The global auto sector is still in the early innings of the electric revolution. Beyond electrification, there are also megatrends around autonomous vehicles (AVs) and connectivity. Automotive executives and analysts expect more change to occur in the industry in the next 5 to 10 years than has transpired over the past 50. With so much disruptive change on the horizon, it’s difficult to predict how the future will play out with much certainty.

Still, analysts’ long-term forecasts can be useful in setting ballpark expectations.

YearRevenueYOY Growth

2026$225.5 billion72%

2027$264.1 billion17%

2028$308.1 billion17%

2029$351.8 billion14%

2030$389.1 billion11%

Data source: S&P Global Market Intelligence.

Here are Wall Street’s forecasts for adjusted EPS.

YearAdjusted EPSYOY Growth






Data source: S&P Global Market Intelligence.

Tesla Bull Case

Tesla will need to execute well on numerous technological challenges in order to satisfy investors’ lofty expectations. By far, the most important will be the development of autonomous driving software, which CEO Elon Musk has been promising for years without delivering.

If and when the EV leader can officially launch Level 5 autonomous driving software, it plans to create a Tesla network of robotaxis that would represent a major threat to ride-sharing platforms like Uber (NYSE: UBER) and Lyft (NASDAQ: LYFT). Musk’s vision is that Tesla owners can tap a button in the Tesla app to share their idle vehicles, earning revenue while the car is not in use (with Tesla taking a cut).

The company is also entering the Class 8 truck market with Tesla Semi, which will dramatically expand its total addressable market (TAM). There is also a new Roadster supercar in the works. Both the Semi and Roadster have faced delays, as Tesla has not yet launched either vehicle despite unveiling them in 2017.

Tesla is also growing its solar power and stationary storage business, which it got through its controversial acquisition of sister company SolarCity back in 2016.

Global EV adoption remains quite low, with just 3% penetration in 2020. Internal combustion engine (ICE) vehicles comprised the remaining 97%. EV adoption is expected to continue rising around the world as governments enact supportive policies in the fight against climate change. If Tesla can maintain its dominance of EVs while the category expands, that should drive growth for years to come.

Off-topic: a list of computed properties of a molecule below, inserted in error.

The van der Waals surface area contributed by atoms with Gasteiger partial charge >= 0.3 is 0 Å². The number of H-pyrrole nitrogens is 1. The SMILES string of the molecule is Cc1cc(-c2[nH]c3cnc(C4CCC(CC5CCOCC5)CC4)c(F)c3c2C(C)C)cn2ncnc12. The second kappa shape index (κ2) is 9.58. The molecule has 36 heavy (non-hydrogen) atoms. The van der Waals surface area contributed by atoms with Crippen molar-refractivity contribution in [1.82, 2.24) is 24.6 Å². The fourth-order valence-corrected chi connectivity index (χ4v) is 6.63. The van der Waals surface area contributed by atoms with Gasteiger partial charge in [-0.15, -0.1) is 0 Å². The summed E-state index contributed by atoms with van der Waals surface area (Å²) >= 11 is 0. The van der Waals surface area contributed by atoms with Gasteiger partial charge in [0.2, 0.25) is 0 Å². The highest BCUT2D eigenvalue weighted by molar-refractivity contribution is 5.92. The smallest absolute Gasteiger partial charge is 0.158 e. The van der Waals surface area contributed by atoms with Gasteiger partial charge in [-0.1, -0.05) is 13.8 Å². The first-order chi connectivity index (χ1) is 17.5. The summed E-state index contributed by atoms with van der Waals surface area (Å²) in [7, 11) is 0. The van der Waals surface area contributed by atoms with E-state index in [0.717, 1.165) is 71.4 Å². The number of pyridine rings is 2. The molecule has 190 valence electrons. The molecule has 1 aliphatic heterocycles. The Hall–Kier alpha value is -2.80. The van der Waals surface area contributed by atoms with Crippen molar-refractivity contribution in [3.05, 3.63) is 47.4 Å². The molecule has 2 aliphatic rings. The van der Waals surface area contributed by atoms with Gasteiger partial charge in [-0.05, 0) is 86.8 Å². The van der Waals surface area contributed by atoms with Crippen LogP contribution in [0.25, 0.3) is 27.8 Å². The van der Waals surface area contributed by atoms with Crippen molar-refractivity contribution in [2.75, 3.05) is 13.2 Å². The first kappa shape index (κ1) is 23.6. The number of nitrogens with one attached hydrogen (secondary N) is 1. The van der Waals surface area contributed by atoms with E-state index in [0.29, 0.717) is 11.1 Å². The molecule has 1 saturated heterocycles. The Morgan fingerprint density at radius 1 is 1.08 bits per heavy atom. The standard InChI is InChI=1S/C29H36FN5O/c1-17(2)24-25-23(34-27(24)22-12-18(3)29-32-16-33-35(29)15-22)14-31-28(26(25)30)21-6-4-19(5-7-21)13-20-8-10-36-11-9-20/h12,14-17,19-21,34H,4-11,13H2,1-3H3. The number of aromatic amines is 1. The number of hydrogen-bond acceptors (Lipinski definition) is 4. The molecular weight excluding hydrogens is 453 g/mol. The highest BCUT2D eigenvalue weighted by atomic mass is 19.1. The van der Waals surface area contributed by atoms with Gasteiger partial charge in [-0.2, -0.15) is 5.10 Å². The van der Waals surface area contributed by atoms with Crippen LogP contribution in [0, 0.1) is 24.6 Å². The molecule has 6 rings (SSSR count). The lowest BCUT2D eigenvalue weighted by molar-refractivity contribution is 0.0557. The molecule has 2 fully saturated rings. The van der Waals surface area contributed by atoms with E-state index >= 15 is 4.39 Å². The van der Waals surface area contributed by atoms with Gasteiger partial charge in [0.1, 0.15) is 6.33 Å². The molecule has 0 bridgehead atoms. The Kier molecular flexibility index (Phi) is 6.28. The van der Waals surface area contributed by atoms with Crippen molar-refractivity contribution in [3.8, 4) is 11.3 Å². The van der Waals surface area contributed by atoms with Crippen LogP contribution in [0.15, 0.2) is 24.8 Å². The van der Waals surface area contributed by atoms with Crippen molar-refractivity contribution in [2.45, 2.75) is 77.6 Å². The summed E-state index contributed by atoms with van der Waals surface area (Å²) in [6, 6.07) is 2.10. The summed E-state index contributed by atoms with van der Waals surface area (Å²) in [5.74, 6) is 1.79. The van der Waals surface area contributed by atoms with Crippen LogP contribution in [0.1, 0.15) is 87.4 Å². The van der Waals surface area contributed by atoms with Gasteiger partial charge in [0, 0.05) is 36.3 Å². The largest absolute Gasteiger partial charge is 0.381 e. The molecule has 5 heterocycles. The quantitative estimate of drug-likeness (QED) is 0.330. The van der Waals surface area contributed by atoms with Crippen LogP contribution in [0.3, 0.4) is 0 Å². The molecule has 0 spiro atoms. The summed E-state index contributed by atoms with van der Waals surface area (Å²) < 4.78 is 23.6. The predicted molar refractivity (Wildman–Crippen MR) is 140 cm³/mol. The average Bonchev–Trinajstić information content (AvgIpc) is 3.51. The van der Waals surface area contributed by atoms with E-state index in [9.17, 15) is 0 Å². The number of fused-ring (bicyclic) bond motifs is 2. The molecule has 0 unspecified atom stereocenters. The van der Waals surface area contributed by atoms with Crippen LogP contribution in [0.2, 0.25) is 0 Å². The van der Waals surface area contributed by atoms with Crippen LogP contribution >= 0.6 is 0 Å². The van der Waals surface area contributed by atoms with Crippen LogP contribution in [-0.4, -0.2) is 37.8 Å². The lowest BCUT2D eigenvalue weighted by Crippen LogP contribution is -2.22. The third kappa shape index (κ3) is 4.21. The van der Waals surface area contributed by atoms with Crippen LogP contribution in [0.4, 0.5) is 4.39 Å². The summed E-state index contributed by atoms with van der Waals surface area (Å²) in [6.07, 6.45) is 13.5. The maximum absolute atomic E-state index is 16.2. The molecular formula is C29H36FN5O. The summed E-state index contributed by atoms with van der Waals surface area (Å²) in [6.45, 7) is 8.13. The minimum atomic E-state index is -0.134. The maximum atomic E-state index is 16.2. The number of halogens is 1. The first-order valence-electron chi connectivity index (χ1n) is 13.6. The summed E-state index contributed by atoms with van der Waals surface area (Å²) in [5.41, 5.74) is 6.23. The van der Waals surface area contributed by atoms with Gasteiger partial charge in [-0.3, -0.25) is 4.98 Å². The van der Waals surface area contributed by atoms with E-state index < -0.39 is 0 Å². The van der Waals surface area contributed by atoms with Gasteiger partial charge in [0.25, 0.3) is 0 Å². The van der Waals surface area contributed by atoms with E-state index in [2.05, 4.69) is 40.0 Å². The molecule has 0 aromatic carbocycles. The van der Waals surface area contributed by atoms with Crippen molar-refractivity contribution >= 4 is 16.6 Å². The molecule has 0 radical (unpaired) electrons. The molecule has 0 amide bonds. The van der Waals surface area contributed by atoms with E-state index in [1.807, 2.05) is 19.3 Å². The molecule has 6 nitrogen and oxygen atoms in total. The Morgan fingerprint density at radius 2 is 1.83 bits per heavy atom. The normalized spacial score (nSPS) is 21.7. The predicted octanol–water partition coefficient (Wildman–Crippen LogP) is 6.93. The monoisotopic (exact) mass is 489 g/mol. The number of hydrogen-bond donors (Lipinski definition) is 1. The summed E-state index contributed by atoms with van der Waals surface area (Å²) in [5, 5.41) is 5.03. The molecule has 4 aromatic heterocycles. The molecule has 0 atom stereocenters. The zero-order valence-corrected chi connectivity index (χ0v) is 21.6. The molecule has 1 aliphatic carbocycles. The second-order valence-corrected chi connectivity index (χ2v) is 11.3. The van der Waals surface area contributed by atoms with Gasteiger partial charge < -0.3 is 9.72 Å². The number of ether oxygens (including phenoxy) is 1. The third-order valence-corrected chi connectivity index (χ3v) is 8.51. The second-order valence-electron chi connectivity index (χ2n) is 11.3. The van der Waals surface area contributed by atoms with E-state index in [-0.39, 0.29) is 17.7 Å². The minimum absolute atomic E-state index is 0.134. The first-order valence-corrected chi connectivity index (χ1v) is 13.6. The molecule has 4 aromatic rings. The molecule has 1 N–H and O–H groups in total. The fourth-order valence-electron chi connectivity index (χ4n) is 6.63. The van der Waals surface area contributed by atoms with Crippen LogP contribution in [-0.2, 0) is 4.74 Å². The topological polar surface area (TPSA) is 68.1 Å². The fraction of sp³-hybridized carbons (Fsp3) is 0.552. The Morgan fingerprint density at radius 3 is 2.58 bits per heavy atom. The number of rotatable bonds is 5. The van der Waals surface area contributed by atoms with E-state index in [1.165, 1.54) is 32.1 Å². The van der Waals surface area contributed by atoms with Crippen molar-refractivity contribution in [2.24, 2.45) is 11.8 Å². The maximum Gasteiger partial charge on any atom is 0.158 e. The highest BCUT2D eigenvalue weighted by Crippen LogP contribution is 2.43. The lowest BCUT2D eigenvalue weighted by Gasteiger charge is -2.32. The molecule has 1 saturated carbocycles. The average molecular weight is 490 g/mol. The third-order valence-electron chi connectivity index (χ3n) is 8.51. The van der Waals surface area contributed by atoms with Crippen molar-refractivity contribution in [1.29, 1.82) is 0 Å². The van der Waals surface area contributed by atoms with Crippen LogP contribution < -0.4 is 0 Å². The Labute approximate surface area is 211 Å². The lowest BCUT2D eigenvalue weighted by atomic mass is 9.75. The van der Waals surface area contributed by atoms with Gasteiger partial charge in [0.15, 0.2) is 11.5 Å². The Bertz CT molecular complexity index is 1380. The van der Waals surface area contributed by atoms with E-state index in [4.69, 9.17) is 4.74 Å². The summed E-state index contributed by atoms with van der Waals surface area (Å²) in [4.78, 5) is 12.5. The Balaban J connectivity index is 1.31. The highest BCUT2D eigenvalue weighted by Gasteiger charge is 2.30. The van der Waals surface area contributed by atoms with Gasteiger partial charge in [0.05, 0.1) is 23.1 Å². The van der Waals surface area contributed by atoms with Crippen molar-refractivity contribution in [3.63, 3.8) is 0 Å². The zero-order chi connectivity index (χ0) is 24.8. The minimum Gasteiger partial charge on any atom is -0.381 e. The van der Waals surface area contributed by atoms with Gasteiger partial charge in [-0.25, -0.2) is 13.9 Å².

Tesla Bear Case

In no uncertain terms, Tesla has a record of missing its deadlines. Musk has a reputation for setting ambitious schedules that may not be realistic, but investors have grown accustomed to this habit. It’s worth noting that Tesla ultimately does deliver on many of Musk’s goals, just later than expected.

With so much of Tesla’s valuation predicated on the expectation of Level 5 autonomy, failing to develop the software could be devastating to the stock price. That’s especially true since Tesla recently changed course to abandon radar in lieu of a vision-only system, a controversial decision that has boggled industry pundits. The company was already alone in choosing not to use lidar, which virtually all competing AV developers utilize, but betting on vision-only autonomous driving is an even riskier proposition.

Additionally, EV competition is intensifying from both established incumbents as well as an entirely new breed of EV startups. Tesla will need to defend its EV dominance while simultaneously continuing to push the technological envelope.

Interested in adding more EV stocks to your portfolio? Check out our list of the best electric car stocks.